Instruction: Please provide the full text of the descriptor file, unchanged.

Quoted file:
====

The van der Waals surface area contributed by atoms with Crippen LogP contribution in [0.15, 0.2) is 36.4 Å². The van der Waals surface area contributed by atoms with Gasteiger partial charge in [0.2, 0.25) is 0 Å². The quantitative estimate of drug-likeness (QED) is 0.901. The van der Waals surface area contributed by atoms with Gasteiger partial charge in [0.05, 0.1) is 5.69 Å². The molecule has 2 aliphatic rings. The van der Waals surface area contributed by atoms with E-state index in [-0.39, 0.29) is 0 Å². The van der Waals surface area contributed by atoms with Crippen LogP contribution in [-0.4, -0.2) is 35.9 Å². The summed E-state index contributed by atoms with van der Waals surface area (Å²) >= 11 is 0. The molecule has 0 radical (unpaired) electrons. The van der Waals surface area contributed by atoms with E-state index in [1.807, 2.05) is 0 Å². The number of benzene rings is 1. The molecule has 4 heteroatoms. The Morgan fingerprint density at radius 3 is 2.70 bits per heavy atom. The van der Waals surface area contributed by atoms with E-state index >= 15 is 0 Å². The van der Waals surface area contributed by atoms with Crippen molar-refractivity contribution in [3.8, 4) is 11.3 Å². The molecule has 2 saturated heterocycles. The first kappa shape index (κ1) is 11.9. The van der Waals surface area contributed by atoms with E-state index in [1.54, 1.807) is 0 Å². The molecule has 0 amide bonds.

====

The van der Waals surface area contributed by atoms with Crippen LogP contribution in [0.15, 0.2) is 36.4 Å². The van der Waals surface area contributed by atoms with Gasteiger partial charge in [0.2, 0.25) is 0 Å². The quantitative estimate of drug-likeness (QED) is 0.901. The van der Waals surface area contributed by atoms with Gasteiger partial charge in [0.05, 0.1) is 5.69 Å². The molecule has 2 aliphatic rings. The van der Waals surface area contributed by atoms with E-state index in [-0.39, 0.29) is 0 Å². The van der Waals surface area contributed by atoms with Crippen LogP contribution in [-0.4, -0.2) is 35.9 Å². The summed E-state index contributed by atoms with van der Waals surface area (Å²) >= 11 is 0. The molecule has 0 radical (unpaired) electrons. The van der Waals surface area contributed by atoms with E-state index in [1.807, 2.05) is 0 Å². The number of benzene rings is 1. The molecule has 4 heteroatoms. The Morgan fingerprint density at radius 3 is 2.70 bits per heavy atom. The van der Waals surface area contributed by atoms with E-state index >= 15 is 0 Å². The van der Waals surface area contributed by atoms with Crippen molar-refractivity contribution in [3.8, 4) is 11.3 Å². The molecule has 2 saturated heterocycles. The first kappa shape index (κ1) is 11.9. The van der Waals surface area contributed by atoms with E-state index in [1.54, 1.807) is 0 Å². The molecule has 0 amide bonds.